Life Extension Magazine March 2009
The potential of nanoparticle-enhanced imaging.
Accurate lymph node staging in genitourinary malignancy is an important component in the diagnostic algorithm and therapeutic planning. A promising new method for lymph node staging is lymphotrophic nanoparticle enhanced magnetic resonance imaging. This novel technique uses ultrasmall superparamagnetic iron oxide particles, which localize in lymph nodes and provide detailed characterization of these nodes independent of typically accepted size criteria. This review provides a brief overview of the presently accepted methods for noninvasive lymph node staging and thoroughly discusses lymphotrophic nanoparticle enhanced MR imaging: a technique that can be used for accurate detection of lymph node metastases and will likely play a major role in noninvasive lymph node staging in genitourinary cancer in the near future.
Urol Oncol. 2008 Jan-Feb;26(1):65-73
Colorectal carcinoma: selected issues in pathologic examination and staging and determination of prognostic factors.
CONTEXT: Colorectal carcinoma is one of the most common types of cancer in Western countries and is consistently ranked among the top 3 causes of cancer-related deaths, with approximately 150 000 new cases in the United States and 55 000 deaths in 2006. The pathologist’s assessment of tumor stage and stage-independent morphologic features, such as vascular/lymphatic invasion, influences treatment strategies for the individual patient, such as the decision to offer adjuvant therapy after surgery. However, although the pathologist influences clinical care in colorectal cancer, certain aspects of staging and evaluation of prognostic factors remain challenging and confusing. OBJECTIVES: To present the currently used colorectal cancer staging system; to address challenging areas in pathologic staging, including T category considerations and recommendations for the minimum number of lymph nodes sampled; and to discuss assessment of selected stage-independent prognostic factors, such as vascular/ lymphatic invasion. DATA SOURCES: This review is based on the current staging manual from the American Joint Committee on Cancer, the College of American Pathologists Protocol for Examination of Specimens From Patients With Primary Carcinomas of the Colon and Rectum, and selected articles pertaining to colorectal carcinoma staging and prognostic factors accessible through Ovid Medline (National Library of Medicine, Bethesda, Md). CONCLUSIONS: Proper assessment of pathologic staging for colorectal cancer and of morphologic prognostic factors requires a thorough understanding of staging guidelines and careful specimen dissection and sampling.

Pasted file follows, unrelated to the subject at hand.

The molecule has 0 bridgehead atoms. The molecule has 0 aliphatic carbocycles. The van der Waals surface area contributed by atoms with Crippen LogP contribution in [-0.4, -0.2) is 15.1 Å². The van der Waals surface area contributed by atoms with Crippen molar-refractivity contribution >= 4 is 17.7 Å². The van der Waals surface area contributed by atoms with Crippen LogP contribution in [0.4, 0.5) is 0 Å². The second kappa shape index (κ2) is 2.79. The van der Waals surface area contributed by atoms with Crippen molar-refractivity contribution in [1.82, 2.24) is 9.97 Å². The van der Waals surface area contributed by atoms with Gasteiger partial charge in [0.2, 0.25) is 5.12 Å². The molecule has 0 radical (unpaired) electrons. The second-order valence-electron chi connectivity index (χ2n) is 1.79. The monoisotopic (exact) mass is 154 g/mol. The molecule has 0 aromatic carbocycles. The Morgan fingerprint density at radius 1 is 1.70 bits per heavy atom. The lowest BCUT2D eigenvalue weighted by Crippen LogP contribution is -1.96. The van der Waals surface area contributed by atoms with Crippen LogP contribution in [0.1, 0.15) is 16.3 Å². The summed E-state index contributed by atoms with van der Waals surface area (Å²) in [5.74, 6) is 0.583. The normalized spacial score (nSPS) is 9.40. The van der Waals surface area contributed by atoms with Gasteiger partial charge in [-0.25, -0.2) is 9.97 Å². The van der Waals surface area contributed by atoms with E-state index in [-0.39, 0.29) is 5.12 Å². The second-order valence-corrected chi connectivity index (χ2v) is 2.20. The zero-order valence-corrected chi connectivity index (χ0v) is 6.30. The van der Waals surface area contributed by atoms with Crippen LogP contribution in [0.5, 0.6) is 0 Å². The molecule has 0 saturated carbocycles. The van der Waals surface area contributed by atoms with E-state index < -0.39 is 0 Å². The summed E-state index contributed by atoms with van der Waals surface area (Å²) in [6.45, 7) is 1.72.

Arch Pathol Lab Med. 2008 Oct;132(10):1600-7
Risk factors and clinical outcomes of patients with node-positive muscle-invasive bladder cancer.
Radical cystectomy and lymphadenectomy is a standard treatment for patients with high-grade, invasive bladder cancer. Although the absolute limits of lymphadectomy at the time of surgery have not been precisely defined, there is a growing body of evidence to suggest that an extended lymph node dissection may be beneficial for staging and survival in both node-negative and -positive bladder cancer patients. For lymph node-positive patients, several prognostic factors have been identified to provide risk stratification and direct the need for adjuvant treatment. These include: the pathological stage of the bladder tumor, extent of the lymphadenectomy and nodal tumor burden. The concept of lymph node density has also been identified as a prognostic factor. The literature and data on the extent of lymphadenectomy will be reviewed as well as the current prognostic variables and the benefits of adjuvant chemotherapy.
Expert Rev Anticancer Ther. 2008 Jul;8(7):1091-101
Prognostic factors in patients with carcinoma of the vulva—our own experience and literature review.